Opuntia ficus-indica var. saboten (OFS) has been used in traditional medicine for centuries to treat several illnesses, including diabetes. However, detailed mechanisms underlying hypoglycemic effects remain unclear. In this study, the mechanism underlying the hypoglycemic activity of OFS was evaluated using in vitro and in vivo systems. OFS treatment inhibited α-glucosidase activity and intestinal glucose absorption assessed by Na⁺-dependent glucose uptake using brush border membrane vesicles. AMP-activated protein kinase (AMPK) is widely recognized as an important regulator of glucose transport in skeletal muscle, and p38 mitogen-activated protein kinase (MAPK) has been proposed to be a component of AMPK-mediated signaling. In the present study, OFS dose-dependently increased glucose uptake in L6 muscle cells. The AMPK and p38 MAPK phosphorylations were stimulated by OFS, and inhibitors of AMPK (compound C) and p38 MAPK (SB203580) abolished the effects of OFS. Furthermore, OFS increased glucose transporter 4 (GLUT4) translocation to the plasma membrane. OFS administration (1 g/kg and 2 g/kg body weight) in db/db mice dose-dependently ameliorated hyperglycemia, hyperinsulinemia, and glucose tolerance. Insulin resistance assessed by homeostasis model assessment of insulin resistance and quantitative insulin sensitivity check index were also dose-dependently improved with OFS treatment. OFS administration improved pancreatic function through increased β-cell mass in db/db mice. These findings suggest that OFS acts by inhibiting glucose absorption from the intestine and enhancing glucose uptake from insulin-sensitive muscle cells through the AMPK/p38 MAPK signaling pathway.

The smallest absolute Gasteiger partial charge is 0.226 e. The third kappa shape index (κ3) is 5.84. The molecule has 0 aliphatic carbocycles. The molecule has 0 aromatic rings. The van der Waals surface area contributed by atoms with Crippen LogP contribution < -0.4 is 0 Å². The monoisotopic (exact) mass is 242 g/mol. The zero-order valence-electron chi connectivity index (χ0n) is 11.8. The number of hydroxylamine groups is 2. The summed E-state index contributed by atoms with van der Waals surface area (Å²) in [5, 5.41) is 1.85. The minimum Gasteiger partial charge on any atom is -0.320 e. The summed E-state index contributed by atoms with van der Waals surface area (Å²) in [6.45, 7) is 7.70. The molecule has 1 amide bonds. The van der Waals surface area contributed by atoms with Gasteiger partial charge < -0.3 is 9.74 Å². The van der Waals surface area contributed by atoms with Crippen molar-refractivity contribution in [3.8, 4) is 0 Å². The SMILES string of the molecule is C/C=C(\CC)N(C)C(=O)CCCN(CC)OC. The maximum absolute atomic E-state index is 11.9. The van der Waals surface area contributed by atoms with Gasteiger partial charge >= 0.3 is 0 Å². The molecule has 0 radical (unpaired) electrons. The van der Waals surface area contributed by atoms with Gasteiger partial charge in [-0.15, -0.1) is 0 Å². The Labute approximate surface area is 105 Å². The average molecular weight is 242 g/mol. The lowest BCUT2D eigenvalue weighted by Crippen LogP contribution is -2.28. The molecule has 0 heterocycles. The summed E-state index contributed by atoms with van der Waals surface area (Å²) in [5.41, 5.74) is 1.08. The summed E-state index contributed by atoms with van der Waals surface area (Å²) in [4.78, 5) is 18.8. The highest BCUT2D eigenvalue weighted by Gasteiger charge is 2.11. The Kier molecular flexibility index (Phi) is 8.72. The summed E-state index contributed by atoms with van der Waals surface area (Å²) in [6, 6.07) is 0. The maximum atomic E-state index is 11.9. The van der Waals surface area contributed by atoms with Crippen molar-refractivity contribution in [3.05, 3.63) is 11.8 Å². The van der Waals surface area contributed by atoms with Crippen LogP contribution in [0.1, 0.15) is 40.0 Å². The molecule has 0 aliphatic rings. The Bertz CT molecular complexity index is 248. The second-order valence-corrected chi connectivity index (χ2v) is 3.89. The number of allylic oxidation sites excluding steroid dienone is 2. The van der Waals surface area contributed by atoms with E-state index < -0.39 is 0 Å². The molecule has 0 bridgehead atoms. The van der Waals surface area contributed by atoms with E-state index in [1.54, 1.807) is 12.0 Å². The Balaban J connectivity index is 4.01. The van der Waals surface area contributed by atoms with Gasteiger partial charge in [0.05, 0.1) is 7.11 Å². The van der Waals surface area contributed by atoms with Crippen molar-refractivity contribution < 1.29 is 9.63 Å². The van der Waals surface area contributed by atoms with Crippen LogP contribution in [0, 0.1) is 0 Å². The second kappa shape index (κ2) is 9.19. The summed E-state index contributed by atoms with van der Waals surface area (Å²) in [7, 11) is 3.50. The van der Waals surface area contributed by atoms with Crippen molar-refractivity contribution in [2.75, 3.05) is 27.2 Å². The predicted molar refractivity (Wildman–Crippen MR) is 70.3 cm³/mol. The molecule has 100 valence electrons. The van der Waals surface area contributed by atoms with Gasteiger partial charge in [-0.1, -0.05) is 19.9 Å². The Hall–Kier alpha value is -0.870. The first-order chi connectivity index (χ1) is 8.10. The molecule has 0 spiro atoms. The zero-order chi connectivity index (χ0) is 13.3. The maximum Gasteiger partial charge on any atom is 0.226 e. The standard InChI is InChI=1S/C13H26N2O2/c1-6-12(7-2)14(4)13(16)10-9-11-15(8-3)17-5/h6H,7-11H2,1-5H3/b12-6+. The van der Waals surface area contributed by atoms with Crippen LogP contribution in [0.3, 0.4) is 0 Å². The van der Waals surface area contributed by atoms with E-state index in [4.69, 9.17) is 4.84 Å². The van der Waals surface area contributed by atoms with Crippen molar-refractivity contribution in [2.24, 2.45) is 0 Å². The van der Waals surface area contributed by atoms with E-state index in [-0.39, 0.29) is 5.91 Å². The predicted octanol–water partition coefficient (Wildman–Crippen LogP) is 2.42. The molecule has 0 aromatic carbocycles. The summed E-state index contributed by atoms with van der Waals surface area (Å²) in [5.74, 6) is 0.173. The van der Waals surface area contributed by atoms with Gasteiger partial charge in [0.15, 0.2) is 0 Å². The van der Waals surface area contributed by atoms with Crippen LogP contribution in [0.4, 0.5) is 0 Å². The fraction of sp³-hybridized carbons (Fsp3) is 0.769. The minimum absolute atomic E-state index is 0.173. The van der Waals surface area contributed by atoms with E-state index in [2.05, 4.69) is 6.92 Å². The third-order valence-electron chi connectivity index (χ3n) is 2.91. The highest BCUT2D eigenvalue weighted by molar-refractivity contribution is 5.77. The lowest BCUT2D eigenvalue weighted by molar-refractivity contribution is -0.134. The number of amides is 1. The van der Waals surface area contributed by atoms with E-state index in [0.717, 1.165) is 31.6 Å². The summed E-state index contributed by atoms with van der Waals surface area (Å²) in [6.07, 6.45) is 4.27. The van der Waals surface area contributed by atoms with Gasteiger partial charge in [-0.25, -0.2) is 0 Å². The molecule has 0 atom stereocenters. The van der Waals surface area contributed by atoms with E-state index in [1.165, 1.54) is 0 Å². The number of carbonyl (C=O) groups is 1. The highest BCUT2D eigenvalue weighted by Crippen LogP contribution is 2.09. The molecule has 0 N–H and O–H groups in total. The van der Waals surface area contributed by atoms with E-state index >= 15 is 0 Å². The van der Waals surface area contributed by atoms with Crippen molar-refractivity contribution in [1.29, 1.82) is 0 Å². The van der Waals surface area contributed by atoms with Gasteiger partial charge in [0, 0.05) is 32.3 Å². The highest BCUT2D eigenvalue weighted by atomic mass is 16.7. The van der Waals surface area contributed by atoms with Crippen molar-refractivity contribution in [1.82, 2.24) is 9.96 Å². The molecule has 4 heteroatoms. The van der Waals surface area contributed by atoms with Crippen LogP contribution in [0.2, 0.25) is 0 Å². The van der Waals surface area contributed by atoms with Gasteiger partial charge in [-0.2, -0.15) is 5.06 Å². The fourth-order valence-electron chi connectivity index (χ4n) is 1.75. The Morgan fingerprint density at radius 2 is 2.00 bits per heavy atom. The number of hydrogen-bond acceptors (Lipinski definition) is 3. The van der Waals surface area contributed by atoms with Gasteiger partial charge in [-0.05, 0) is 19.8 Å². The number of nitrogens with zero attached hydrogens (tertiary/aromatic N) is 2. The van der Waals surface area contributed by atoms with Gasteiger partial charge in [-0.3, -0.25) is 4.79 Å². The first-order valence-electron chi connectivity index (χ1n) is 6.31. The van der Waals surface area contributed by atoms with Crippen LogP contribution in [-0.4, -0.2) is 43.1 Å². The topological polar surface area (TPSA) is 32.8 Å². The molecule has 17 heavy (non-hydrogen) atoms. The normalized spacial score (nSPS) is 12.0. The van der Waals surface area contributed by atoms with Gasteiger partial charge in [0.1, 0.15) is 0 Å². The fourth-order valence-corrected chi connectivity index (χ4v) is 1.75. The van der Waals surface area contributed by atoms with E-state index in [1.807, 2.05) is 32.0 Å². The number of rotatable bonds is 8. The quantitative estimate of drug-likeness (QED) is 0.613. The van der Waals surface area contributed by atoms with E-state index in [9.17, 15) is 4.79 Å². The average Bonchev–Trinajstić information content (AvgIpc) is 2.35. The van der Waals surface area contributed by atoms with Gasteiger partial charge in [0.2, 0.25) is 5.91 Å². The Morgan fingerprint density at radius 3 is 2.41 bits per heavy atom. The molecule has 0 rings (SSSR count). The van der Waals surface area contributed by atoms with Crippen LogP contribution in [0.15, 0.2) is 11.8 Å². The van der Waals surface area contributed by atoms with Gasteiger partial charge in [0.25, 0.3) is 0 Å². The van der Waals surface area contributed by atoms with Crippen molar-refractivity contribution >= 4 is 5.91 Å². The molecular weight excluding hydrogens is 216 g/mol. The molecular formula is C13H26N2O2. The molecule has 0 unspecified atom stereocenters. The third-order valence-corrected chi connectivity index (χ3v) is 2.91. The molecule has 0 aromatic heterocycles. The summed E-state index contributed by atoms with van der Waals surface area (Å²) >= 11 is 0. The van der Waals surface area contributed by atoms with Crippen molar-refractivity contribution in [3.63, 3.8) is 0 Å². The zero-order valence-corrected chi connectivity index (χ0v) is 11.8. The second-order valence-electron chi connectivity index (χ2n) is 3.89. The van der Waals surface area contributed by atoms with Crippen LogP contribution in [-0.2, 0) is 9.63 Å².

1. The Skp1 Homologs SKR-1/2 Are Required for the Caenorhabditis elegans SKN-1 Antioxidant/Detoxification Response Independently of p38 MAPK

    PubMed Central

    Wu, Cheng-Wei; Deonarine, Andrew; Przybysz, Aaron; Strange, Kevin; Choe, Keith P.

    2016-01-01